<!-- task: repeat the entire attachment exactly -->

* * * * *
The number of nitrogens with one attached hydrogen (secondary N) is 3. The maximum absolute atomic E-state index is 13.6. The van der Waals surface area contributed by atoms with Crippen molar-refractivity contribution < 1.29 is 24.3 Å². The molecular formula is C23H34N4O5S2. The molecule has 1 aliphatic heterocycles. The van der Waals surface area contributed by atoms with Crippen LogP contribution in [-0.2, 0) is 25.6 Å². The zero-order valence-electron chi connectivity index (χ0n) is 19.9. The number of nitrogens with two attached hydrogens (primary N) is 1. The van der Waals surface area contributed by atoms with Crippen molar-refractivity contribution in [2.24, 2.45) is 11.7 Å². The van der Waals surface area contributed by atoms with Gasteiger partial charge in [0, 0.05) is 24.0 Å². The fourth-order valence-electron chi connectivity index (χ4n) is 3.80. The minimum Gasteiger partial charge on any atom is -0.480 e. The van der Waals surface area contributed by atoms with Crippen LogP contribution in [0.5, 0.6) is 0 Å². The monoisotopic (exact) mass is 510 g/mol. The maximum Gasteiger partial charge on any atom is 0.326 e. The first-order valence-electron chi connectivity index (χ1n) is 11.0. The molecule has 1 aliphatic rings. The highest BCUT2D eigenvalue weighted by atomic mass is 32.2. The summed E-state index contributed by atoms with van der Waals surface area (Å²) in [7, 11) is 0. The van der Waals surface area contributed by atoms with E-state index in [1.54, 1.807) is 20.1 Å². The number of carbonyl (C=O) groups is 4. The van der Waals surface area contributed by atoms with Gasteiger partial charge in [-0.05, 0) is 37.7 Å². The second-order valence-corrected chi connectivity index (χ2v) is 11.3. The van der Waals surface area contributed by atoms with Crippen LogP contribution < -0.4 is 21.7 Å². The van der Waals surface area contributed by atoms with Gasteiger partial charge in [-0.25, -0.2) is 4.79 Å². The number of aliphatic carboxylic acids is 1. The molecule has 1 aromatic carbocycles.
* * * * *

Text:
The number of nitrogens with one attached hydrogen (secondary N) is 3. The maximum absolute atomic E-state index is 13.6. The van der Waals surface area contributed by atoms with Crippen molar-refractivity contribution < 1.29 is 24.3 Å². The molecular formula is C23H34N4O5S2. The molecule has 1 aliphatic heterocycles. The van der Waals surface area contributed by atoms with Crippen LogP contribution in [-0.2, 0) is 25.6 Å². The zero-order valence-electron chi connectivity index (χ0n) is 19.9. The number of nitrogens with two attached hydrogens (primary N) is 1. The van der Waals surface area contributed by atoms with Crippen molar-refractivity contribution in [2.24, 2.45) is 11.7 Å². The van der Waals surface area contributed by atoms with Gasteiger partial charge in [0, 0.05) is 24.0 Å². The fourth-order valence-electron chi connectivity index (χ4n) is 3.80. The minimum Gasteiger partial charge on any atom is -0.480 e. The van der Waals surface area contributed by atoms with Crippen LogP contribution in [0.5, 0.6) is 0 Å². The monoisotopic (exact) mass is 510 g/mol. The maximum Gasteiger partial charge on any atom is 0.326 e. The first-order valence-electron chi connectivity index (χ1n) is 11.0. The molecule has 1 aliphatic rings. The highest BCUT2D eigenvalue weighted by atomic mass is 32.2. The summed E-state index contributed by atoms with van der Waals surface area (Å²) in [7, 11) is 0. The van der Waals surface area contributed by atoms with E-state index in [1.54, 1.807) is 20.1 Å². The number of carbonyl (C=O) groups is 4. The van der Waals surface area contributed by atoms with Gasteiger partial charge in [-0.05, 0) is 37.7 Å². The second-order valence-corrected chi connectivity index (χ2v) is 11.3. The van der Waals surface area contributed by atoms with Crippen LogP contribution < -0.4 is 21.7 Å². The van der Waals surface area contributed by atoms with Gasteiger partial charge in [-0.25, -0.2) is 4.79 Å². The number of aliphatic carboxylic acids is 1. The molecule has 1 aromatic carbocycles.